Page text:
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Important Supreme Court Case: Kirtsaeng v. John Wiley & Sons

   October 10th, 2012

I like it when issues are so relevant to me that I couldn't miss them if I tried.

Early last week, I was coordinating with a speaker for the upcoming NELA conference, when he mentioned the Supreme Court Case of Kirtsaeng v. John Wiley & Sons, Inc.. It sounded vaguely familiar, but since I knew I could hear him talk about it next week, I didn't really pursue it.

A few days later, the same case showed up on BoingBoing, , nicely summarized:

Writing in MarketWatch, Jennifer Waters explains the implications of a Supreme Court case, Kirtsaeng v. John Wiley & Sons, which turns on the question of whether you have the right to re-sell things you buy out of the country, or whether the copyrights embodied by your phones, clothes, gadgets, books, music, DVDs, and other possessions mean that you can't sell your stuff without permission from the original manufacturer.

Following Wiley's theory, you don't really own most of your possessions. You share ownership in your goods with the companies that made the goods you "bought" from them, and they get a veto over your disposal of them, and can also demand a cut of the proceeds.

It seems like something this ridiculous-sounding couldn't possibly come to pass, but remember this is also the Court that said corporations are people, sometimes.

And more significantly, a major publisher is involved. Here's where things started:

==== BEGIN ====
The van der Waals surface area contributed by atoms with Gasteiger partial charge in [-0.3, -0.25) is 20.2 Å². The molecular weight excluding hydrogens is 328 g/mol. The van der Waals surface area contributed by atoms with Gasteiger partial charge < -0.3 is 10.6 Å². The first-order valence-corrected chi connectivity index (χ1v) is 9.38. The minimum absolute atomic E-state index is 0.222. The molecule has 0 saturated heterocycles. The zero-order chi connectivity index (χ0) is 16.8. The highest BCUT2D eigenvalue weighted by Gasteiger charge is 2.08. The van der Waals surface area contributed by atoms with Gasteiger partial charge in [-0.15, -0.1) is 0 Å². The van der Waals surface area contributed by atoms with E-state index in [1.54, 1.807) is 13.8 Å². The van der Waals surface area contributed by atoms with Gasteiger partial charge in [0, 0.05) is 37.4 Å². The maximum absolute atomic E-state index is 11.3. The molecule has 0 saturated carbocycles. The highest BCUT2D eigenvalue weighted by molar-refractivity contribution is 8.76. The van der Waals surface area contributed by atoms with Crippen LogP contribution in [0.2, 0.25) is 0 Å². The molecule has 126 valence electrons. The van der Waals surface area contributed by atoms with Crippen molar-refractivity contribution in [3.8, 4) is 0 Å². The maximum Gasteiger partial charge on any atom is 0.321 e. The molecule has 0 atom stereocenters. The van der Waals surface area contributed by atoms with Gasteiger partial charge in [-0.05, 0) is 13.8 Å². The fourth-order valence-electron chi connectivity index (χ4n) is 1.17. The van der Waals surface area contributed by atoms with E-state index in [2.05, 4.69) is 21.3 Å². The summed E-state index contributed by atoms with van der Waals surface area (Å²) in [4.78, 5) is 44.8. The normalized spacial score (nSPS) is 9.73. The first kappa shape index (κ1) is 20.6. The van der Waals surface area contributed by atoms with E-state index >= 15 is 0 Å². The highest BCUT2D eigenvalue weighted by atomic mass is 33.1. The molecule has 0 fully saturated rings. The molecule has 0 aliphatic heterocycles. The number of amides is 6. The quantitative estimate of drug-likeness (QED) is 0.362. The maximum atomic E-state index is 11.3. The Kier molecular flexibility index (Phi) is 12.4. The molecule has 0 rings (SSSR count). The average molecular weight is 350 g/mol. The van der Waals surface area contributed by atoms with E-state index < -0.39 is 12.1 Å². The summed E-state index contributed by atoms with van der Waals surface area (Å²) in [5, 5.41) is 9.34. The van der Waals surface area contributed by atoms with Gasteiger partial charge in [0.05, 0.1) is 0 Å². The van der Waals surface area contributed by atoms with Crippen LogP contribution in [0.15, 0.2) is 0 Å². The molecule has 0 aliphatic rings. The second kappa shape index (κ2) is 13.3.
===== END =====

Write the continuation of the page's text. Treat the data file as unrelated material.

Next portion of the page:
Wiley & Sons, a U.S. based textbook publisher with foreign affiliates, originally filed suit in the Southern District Court of New York against a Thai individual studying in the United States who obtained cheaper foreign-made editions of Wiley textbooks, printed by Wiley Asia, that he then resold on eBay in the U.S. for a profit. The District Court held that the first sale doctrine applies only to works manufactured in the United States.

We've already kissed the First Sale Doctrine goodbye with ebooks, and now it looks like applying it to physical items is threatened too. It seems like this would mean, at the very least, libraries would need to check all our books for "Printed in the USA" before we could resell them at a booksale, or else we risk breaking the law. But taken to the ridiculous extreme, it also sounds like individuals would have difficulty reselling almost anything made overseas - cell phones, cars, clothes, DVDs, etc.

The FBI will have to create a new task force, which could be dubbed "The Garage Sale Police," to enforce this if it becomes new copyright law. And in my opinion, anything that sounds like a reality show has got to be a bad idea.

But seriously, this is definitely something to pay attention to. Read more on MarketWatch and the Harvard Journal of Law & Technology Digest.




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8 Responses to “Important Supreme Court Case: Kirtsaeng v. John Wiley & Sons”

  1. Ellie Says:

    This makes me think of Harry Potter, where in the Deathly Hallows, Bill and Harry talk about the differences between wizards’ and goblins’ views on property rights. Goblins feel as if the creator of something owns it forever and ever and whoever buys something from them is merely renting it and then when they die it should go back to the original creator. They see wizards keeping their goblin-made treasures after the death of the original purchaser as little more than theft. Wizards subscribe to the idea that once you purchase something, it belongs to the purchaser.

  2. Chris Says:

    If Kirtsaeng is upheld by the Supreme Court, I could predict a major move to send all printing to another country. The publishers could then demand a fee to permit a library to loan a book. The publisher we bought it from may be a US company but the book was printed and bound in another country.